4.2.4 Disruptive Behavior
A university in a free society must be devoted to the pursuit of truth and knowledge through reason and open communication. The rules it has should be conceived solely for the purpose of furthering and protecting the rights of all members of the university community in achieving these ends. In such a community, criticism and dissent play an essential role, and must be tolerated and encouraged. On the other hand, a distinction must be drawn between those who would attempt to bring change through the use of nonviolent tactics, and those who would bring it through violence. Physical harassment, violence or threat of violence to anyone on the university premises, destruction of or damage to property, obstruction and disruptive behavior, however, are not acceptable tactics in such an environment, for they constrain others from pursuing their educational goals and are in conflict with the academic ideal that conflicts should be resolvable by reason and civil interchange. Disruptive behavior is defined as any act that prevents the accomplishment of any lawful activity, process or function of the university. To insure that these principles are workable in practice, the scholarly community must be organized so as to generate freely given consent and loyalty and provide for the relief of grievances. The views of all participants in the academic enterprise must enter into the process of consensus, and opportunities for change must be open. Nevertheless, the concept that a small group can impose its will on the majority by the use of force or intimidation is the very antithesis of what is proper in a university environment.
With respect to specific enforcement of the general policy against disruptive behavior, any faculty member so charged shall be entitled to a hearing before the Faculty Welfare and Privileges Committee before formal action is taken by the University. He or she shall be entitled to the safeguards described in the Academic Freedom Statement. Disposition of these cases by the committee may range from dismissal of the charges to a recommendation to the President that the faculty person's contract be terminated. Charges of disruptive behavior against a faculty member may be brought by any voting member of the faculty.
With respect to specific enforcement of the general policy against disruptive behavior, any student charged with such behavior is entitled to a hearing before the appropriate judicial body, with the safeguards and rights of appeal described in the Student Rights and Responsibilities Statement. If the disruptive behavior by a student is, in the opinion of the Associate Vice President for Campus Life or the designated representative, of such nature as to prevent the accomplishment of any lawful activity, process or function of the university, the Associate Vice President for Campus Life may direct the student to cease the behavior promptly. If the student does not cease the disruptive behavior promptly, the Associate Vice President for Campus Life may impose an enforcement suspension. Enforcement suspension is defined as an interim action, effective immediately, that removes the student from the university and prohibits his or her presence on the campus until the case is resolved in accordance with prescribed judicial procedures.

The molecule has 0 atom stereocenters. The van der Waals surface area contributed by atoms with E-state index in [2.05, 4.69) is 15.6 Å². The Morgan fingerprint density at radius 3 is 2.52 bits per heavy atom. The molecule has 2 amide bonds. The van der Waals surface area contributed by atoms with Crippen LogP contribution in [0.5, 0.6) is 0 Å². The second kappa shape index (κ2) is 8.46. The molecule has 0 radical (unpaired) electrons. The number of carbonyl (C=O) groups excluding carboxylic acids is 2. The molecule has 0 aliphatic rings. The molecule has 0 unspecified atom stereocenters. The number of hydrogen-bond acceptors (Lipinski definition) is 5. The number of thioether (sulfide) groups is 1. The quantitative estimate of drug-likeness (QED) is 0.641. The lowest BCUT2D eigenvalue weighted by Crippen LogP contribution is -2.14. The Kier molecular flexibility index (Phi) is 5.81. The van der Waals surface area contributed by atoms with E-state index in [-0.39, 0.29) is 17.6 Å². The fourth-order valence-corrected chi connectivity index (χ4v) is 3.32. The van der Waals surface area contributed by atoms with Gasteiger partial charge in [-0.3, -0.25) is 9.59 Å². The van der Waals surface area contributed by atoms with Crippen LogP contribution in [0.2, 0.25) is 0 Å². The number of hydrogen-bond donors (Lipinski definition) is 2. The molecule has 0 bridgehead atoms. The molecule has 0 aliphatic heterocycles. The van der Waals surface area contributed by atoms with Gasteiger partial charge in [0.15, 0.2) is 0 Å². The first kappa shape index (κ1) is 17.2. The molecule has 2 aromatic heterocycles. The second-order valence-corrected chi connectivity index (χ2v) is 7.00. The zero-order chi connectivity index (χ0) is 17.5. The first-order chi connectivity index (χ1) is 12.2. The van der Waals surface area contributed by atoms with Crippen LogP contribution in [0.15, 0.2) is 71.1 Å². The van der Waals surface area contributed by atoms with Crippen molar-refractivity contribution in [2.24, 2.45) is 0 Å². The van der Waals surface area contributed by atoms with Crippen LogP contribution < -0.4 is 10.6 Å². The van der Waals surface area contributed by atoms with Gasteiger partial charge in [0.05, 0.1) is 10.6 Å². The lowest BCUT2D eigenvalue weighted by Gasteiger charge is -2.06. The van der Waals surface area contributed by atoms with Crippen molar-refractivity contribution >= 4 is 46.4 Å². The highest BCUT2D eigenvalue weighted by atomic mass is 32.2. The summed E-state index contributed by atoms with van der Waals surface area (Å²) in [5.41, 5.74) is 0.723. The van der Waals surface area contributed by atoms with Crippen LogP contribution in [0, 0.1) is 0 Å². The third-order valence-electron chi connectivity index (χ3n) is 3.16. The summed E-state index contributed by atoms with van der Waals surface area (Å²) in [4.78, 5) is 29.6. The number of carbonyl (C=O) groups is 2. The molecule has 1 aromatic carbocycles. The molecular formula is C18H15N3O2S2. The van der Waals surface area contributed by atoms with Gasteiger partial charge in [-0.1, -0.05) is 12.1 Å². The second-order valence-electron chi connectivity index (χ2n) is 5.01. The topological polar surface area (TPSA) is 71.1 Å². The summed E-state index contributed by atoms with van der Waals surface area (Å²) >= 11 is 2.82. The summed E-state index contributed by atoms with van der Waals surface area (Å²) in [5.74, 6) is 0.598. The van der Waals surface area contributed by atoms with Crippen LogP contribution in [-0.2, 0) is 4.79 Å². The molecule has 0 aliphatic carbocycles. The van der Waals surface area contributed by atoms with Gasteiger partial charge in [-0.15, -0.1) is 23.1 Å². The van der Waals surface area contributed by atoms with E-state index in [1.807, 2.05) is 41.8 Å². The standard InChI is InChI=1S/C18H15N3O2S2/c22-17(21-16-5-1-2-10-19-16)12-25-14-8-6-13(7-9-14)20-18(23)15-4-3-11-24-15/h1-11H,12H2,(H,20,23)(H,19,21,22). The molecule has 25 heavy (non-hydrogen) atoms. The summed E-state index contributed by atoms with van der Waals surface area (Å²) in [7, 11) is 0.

Disruptive behavior by nonmembers of the University will not be tolerated and will be subject to civil action.
It is the desire of the University community to maintain full control of its own affairs. The President of the University shall determine when it is necessary to call outside security forces to the campus to restore order. It is the policy of the faculty, under its responsibilities with respect to students, that the initiation of a call by the President of the University for outside security forces be done whensoever possible with the prior consultation of the officers of the faculty senate when available. Such forces will be called only when there is clear and imminent danger of bodily injury or loss of life, significant danger to property, or other serious disruption of the University. The following principles shall guide the University community during such a crisis: (1) violence shall be avoided by clear warning and adequate opportunity to desist peacefully both before and at the time of confrontation by outside security forces; (2) outside security forces shall be explicitly enjoined at the time of their call to use the minimum necessary restrained force to secure the peace, being to the extent possible forces so trained, and being particularly enjoined to avoid to the utmost extent possible the use of firearms; (3) it shall be the responsibility of the faculty to decrease the dangers of violence by exemplary behavior and patient guidance; (4) it shall be the responsibility of the faculty, further, to engage in surveillance of any action by security forces (internal or external), to cooperate, where possible, in securing the peace, and to eliminate to the maximum extent feasible any unnecessary or unwarranted further interruption or disruption of normal University activities. (Policy approved by Faculty Senate and adopted by University of Delaware, June 1, 1970.)